For the years 1913 to 1941, Chinn filed no returns. He filed a nontaxable return for 1942, a nonassessable return for 1943 and a return that reflected a tax liability of $152 for the year 1944. For the year 1945, he filed a declaration of estimated tax on which he paid $41.75; his final return for the year disclosed no tax liability and $41.75 was refunded to him. His return for 1946 was an 'even' or nontaxable return.
The Government employed the increase in net worth plus non-deductible expenditures method of proof to establish the 1947 offense. Proof of the offense for the year 1947 was supported by direct evidence of specific items of unreported income. Proof of the 1949 offense was made only by direct evidence of specific items of unreported income.
For the calendar year 1947, Chinn reported gross receipts from rentals in the amount of $5,535 and a taxable net income of $951.22. A carefully prepared, detailed report by Agent Oxley showed by the net worth method a taxable income of Chinn of $10,401.23, showing a deficiency in unreported income on Chinn's part of $9,450.01 for 1947.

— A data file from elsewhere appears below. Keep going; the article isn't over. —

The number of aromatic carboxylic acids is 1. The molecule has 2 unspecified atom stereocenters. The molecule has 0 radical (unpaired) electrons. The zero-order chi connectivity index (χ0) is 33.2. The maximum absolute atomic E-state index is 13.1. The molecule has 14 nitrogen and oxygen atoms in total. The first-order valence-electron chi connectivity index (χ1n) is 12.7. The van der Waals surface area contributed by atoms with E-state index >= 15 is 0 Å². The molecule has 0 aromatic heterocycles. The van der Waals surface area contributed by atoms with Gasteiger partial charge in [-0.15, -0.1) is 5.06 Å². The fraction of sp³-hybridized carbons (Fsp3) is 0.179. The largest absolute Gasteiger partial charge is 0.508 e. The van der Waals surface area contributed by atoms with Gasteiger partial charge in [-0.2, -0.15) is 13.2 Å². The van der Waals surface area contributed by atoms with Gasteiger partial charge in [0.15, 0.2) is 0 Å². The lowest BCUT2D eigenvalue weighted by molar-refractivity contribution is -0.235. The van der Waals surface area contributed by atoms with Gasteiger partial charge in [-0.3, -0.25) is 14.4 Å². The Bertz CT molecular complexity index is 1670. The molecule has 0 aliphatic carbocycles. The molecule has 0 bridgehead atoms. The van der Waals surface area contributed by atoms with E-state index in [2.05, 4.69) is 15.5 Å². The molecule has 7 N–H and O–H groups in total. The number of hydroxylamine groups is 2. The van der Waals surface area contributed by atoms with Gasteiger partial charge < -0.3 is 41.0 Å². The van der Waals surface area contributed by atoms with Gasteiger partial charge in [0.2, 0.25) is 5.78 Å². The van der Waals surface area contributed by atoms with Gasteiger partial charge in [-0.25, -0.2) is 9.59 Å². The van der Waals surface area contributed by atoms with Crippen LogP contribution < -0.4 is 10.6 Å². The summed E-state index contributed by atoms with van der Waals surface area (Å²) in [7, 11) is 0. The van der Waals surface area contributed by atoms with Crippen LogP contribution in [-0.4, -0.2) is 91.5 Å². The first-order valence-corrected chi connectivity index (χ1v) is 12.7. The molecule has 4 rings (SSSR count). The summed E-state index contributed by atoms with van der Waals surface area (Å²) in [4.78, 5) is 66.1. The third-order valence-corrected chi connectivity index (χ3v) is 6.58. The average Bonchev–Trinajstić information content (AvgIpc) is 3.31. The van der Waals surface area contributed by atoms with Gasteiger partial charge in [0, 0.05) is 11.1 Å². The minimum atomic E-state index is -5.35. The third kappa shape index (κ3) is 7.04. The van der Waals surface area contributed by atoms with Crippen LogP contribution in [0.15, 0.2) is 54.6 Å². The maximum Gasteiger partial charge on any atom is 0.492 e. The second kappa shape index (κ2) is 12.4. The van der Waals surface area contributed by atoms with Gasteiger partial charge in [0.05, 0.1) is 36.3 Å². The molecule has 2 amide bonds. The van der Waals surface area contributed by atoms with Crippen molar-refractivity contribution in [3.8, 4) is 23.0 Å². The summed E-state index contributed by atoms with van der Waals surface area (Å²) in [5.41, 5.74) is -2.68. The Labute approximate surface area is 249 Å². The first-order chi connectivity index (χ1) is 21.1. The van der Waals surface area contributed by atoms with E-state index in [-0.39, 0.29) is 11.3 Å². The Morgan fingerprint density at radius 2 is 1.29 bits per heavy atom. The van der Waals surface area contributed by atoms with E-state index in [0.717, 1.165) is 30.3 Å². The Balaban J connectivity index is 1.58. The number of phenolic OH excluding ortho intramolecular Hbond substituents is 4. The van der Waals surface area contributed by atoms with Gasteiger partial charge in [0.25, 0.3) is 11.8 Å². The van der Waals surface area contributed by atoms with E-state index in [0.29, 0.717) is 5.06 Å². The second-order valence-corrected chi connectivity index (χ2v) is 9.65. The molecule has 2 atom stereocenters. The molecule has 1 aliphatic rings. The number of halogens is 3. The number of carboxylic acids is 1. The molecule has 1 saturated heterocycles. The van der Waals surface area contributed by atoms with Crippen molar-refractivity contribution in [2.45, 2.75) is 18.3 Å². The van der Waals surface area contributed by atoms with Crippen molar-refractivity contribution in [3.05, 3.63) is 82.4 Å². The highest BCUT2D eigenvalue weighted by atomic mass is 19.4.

In addition to the net worth method, the Government introduced direct evidence of specific items of unreported income on Chinn's part. Among these items were taxable income from the sale of certain lots in Proctorville, Ohio, the sale of lots in Chesapeake, Ohio, and the sale of certain restaurant equipment to John Angelo. Moreover, in 1946, Chinn built and subsequently operated a potato chip factory. There was conflicting evidence both on the net worth statement of Oxley for 1947, and on the specific items just mentioned. The record affords evidence for the substantial accuracy of Oxley's computations and the jury must have believed Oxley.